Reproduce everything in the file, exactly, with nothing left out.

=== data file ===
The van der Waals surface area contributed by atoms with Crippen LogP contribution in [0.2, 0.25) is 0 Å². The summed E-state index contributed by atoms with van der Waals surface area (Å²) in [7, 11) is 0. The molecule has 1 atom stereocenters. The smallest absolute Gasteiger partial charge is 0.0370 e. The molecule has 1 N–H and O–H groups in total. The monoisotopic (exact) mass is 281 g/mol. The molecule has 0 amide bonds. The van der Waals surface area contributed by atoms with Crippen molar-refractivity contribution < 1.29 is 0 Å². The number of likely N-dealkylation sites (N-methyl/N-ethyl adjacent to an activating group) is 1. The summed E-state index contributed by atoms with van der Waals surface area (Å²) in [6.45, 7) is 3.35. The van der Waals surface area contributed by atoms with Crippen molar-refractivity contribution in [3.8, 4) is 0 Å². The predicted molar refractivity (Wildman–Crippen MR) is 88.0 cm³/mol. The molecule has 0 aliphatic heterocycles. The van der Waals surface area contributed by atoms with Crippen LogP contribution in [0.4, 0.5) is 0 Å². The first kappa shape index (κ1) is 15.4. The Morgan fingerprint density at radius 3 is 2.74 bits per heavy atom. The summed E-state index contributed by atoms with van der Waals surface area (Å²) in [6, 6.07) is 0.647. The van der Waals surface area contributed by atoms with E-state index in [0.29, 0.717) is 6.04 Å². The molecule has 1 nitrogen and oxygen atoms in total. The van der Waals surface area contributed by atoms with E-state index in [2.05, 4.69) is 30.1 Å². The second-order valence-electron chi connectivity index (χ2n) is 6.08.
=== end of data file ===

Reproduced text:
The van der Waals surface area contributed by atoms with Crippen LogP contribution in [0.2, 0.25) is 0 Å². The summed E-state index contributed by atoms with van der Waals surface area (Å²) in [7, 11) is 0. The molecule has 1 atom stereocenters. The smallest absolute Gasteiger partial charge is 0.0370 e. The molecule has 1 N–H and O–H groups in total. The monoisotopic (exact) mass is 281 g/mol. The molecule has 0 amide bonds. The van der Waals surface area contributed by atoms with Crippen molar-refractivity contribution < 1.29 is 0 Å². The number of likely N-dealkylation sites (N-methyl/N-ethyl adjacent to an activating group) is 1. The summed E-state index contributed by atoms with van der Waals surface area (Å²) in [6.45, 7) is 3.35. The van der Waals surface area contributed by atoms with Crippen molar-refractivity contribution in [3.8, 4) is 0 Å². The predicted molar refractivity (Wildman–Crippen MR) is 88.0 cm³/mol. The molecule has 0 aliphatic heterocycles. The van der Waals surface area contributed by atoms with Crippen LogP contribution in [0.4, 0.5) is 0 Å². The first kappa shape index (κ1) is 15.4. The Morgan fingerprint density at radius 3 is 2.74 bits per heavy atom. The summed E-state index contributed by atoms with van der Waals surface area (Å²) in [6, 6.07) is 0.647. The van der Waals surface area contributed by atoms with E-state index in [0.29, 0.717) is 6.04 Å². The molecule has 1 nitrogen and oxygen atoms in total. The van der Waals surface area contributed by atoms with E-state index in [2.05, 4.69) is 30.1 Å². The second-order valence-electron chi connectivity index (χ2n) is 6.08.